In 1934 Wight accepted the presidency of the Indiana Conference. The load of high administrative responsibility was lifted in 1940 when he moved to the role of district pastor.15 In 1943, however, Wight, at age 74, was called again to take up the responsibility of Indiana Conference president, serving in that capacity until he retired in 1947.16

Final Years in Berrien Springs

Sherman and Clara Wight spent their retirement years among the Emmanuel Missionary College community at Berrien Springs. He helped to inaugurate fund-raising campaigns for a campus church building and a church school building in the village of Berrien Springs. He passed away peacefully on October 18, 1958.17 Clara passed away on November 17, 1960. They rest together in Rose Hill Cemetery, Berrien Springs.18

Sources

“Adventist Pastor Dies.” Grand Rapids Press, October 22, 1958.

“Clara Hayes Wight.” Find A Grave. Memorial ID 67276551, March 22, 2011. Accessed July 21, 2021, https://www.findagrave.com/memorial/67276551/clara-e.-wight.

Gowell, J. D. “Michigan Conference Proceedings.” ARH, October 16, 1900.

Gowell, J. D. “Michigan Conference Proceedings.” ARH, September 24, 1901.

Nethery, Jay J. “Changes.” Lake Union Herald, July 20, 1943.

Nethery, Jay J. “New Leaders in Indiana and Michigan.” Lake Union Herald, September 3, 1940.

“Sherman E. Wight.” FamilySearch. Accessed July 21, 2021, https://www.familysearch.org/tree/pedigree/landscape/LHVD-BKM

“Sherman E. Wight obituary.” ARH, November 27, 1958.

“The Michigan Camp Meeting.” ARH, September 2, 1902.

Wight, S. E. Biographical Information Blank, April 27, 1934. Secretariat Missionary Files, RG 21, Record 114593. General Conference of Seventh-day Adventists Archives, Silver Spring, MD (GCA).

Notes

  1. “Sherman E. Wight,” FamilySearch, accessed July 21, 2021, https://www.familysearch.org/tree/pedigree/landscape/LHVD-BKM.

  2. S.E. Wight Biographical Information Blank, April 27, 1934, Secretariat Missionary Files, RG 21, Record 114593, GCA.

  3. “Sherman E. Wight obituary,” ARH, November 27, 1958, 27.

  4. Ibid.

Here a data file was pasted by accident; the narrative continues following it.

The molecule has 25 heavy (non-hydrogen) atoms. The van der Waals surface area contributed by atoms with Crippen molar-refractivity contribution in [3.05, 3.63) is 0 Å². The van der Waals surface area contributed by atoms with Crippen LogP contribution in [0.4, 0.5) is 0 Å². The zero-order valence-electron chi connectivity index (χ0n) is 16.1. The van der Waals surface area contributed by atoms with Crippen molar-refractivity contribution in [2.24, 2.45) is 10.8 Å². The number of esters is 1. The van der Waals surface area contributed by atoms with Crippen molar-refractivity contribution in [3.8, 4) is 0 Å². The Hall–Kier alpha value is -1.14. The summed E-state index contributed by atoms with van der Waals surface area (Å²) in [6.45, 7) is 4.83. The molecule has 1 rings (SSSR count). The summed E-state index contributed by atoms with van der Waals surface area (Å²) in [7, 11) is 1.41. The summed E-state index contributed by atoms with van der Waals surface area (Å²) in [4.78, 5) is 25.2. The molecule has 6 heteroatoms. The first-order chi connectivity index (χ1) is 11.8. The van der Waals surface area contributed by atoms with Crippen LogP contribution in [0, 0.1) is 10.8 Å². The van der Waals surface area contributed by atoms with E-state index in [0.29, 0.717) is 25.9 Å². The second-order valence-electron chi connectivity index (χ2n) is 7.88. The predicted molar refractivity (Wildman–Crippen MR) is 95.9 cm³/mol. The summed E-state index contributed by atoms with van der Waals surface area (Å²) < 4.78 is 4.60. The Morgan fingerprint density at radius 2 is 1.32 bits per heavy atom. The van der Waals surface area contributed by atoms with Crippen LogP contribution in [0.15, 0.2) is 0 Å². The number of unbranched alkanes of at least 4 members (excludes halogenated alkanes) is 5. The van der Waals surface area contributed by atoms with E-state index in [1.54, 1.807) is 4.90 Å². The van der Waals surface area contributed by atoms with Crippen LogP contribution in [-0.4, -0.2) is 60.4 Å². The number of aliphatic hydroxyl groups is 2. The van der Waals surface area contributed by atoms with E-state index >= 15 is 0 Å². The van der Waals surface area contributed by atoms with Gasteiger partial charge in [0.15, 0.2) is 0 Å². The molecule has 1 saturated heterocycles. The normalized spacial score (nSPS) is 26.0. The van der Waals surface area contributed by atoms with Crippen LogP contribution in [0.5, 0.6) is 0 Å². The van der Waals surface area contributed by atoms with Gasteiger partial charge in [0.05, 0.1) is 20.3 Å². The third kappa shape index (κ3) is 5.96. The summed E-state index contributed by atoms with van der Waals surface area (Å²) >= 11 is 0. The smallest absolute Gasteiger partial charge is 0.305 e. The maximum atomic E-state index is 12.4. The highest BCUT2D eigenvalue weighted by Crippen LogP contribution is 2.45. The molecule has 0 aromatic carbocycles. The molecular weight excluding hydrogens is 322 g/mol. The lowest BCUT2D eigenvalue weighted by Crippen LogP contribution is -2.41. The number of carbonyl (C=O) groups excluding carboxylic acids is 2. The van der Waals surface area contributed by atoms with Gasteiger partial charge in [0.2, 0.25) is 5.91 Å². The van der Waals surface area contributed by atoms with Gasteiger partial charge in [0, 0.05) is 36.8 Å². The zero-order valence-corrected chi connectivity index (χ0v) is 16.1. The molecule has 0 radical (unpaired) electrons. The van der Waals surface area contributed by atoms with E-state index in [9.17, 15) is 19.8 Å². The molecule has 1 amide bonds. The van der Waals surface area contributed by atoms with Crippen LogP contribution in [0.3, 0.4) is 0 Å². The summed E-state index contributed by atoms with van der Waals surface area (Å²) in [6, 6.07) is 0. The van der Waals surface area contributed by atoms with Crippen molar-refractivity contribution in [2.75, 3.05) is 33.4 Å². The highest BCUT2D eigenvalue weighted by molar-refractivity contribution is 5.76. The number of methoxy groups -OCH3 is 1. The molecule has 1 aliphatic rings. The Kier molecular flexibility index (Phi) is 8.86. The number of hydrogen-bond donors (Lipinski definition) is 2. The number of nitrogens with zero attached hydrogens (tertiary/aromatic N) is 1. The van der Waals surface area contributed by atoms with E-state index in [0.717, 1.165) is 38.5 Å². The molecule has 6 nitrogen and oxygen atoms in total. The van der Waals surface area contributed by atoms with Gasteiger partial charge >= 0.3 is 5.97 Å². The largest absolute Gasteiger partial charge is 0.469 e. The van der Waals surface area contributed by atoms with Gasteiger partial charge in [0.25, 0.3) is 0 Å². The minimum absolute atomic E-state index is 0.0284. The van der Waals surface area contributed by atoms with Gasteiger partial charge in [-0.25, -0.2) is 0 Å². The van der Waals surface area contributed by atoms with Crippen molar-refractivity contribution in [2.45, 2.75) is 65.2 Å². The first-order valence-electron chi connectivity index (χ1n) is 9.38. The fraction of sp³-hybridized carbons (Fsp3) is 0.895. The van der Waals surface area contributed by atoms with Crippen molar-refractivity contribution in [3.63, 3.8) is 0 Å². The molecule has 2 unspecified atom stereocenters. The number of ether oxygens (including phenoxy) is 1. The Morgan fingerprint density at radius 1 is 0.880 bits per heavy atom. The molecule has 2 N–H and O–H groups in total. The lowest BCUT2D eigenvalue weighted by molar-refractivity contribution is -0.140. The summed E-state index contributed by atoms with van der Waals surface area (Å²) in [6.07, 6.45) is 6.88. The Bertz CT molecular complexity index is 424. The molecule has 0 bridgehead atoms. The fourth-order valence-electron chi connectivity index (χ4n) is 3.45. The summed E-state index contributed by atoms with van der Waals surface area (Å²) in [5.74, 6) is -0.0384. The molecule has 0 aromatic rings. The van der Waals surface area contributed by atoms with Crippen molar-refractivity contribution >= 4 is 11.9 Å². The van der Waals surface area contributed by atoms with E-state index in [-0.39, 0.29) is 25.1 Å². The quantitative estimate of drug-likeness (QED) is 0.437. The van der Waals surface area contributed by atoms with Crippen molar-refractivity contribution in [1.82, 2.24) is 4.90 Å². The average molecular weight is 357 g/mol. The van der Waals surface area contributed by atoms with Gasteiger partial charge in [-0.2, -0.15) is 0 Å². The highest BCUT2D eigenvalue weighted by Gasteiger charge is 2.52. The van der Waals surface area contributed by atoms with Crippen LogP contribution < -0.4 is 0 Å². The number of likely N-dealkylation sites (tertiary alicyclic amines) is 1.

5. J.D. Gowell, “Michigan Conference Proceedings,” ARH, October 16, 1900, 669.

  6. Wight Biographical Information Blank, April 27, 1934, GCA.

  7. J.D. Gowell, “Michigan Conference Proceedings,” ARH, September 24, 1901, 625-626.

  8. “The Michigan Camp Meeting,” ARH, September 2, 1902, 24.

  9. “Sherman E. Wight obituary.”

  10. “Adventist Pastor Dies,” Grand Rapids Press, October 22, 1958, 57.

  11. Wight Biographical Information Blank, April 27, 1934, GCA.

  12. “Sherman E. Wight obituary.”

  13. Wight Biographical Information Blank, April 27, 1934, GCA.

  14. “Sherman E. Wight obituary.”

  15. Jay J. Nethery, “New Leaders in Indiana and Michigan,” Lake Union Herald, September 3, 1940, 1.

  16. Jay J. Nethery, “Changes,” Lake Union Herald, July 20, 1943, 1; “Sherman E. Wight obituary.”

  17. “Adventist Pastor Dies.”

  18. “Clara Hayes Wight,” Find A Grave, Memorial ID 67276551, March 22, 2011, accessed July 21, 2021, https://www.findagrave.com/memorial/67276551/clara-e.-wight.

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Hook, Milton. "Wight, Sherman E. (1869–1958)." Encyclopedia of Seventh-day Adventists. October 18, 2020. Accessed May 17, 2024. https://encyclopedia.adventist.org/article?id=DAEL.

Hook, Milton. "Wight, Sherman E. (1869–1958)." Encyclopedia of Seventh-day Adventists. October 18, 2020. Date of access May 17, 2024, https://encyclopedia.adventist.org/article?id=DAEL.

Hook, Milton (2020, October 18). Wight, Sherman E. (1869–1958). Encyclopedia of Seventh-day Adventists. Retrieved May 17, 2024, https://encyclopedia.adventist.org/article?id=DAEL.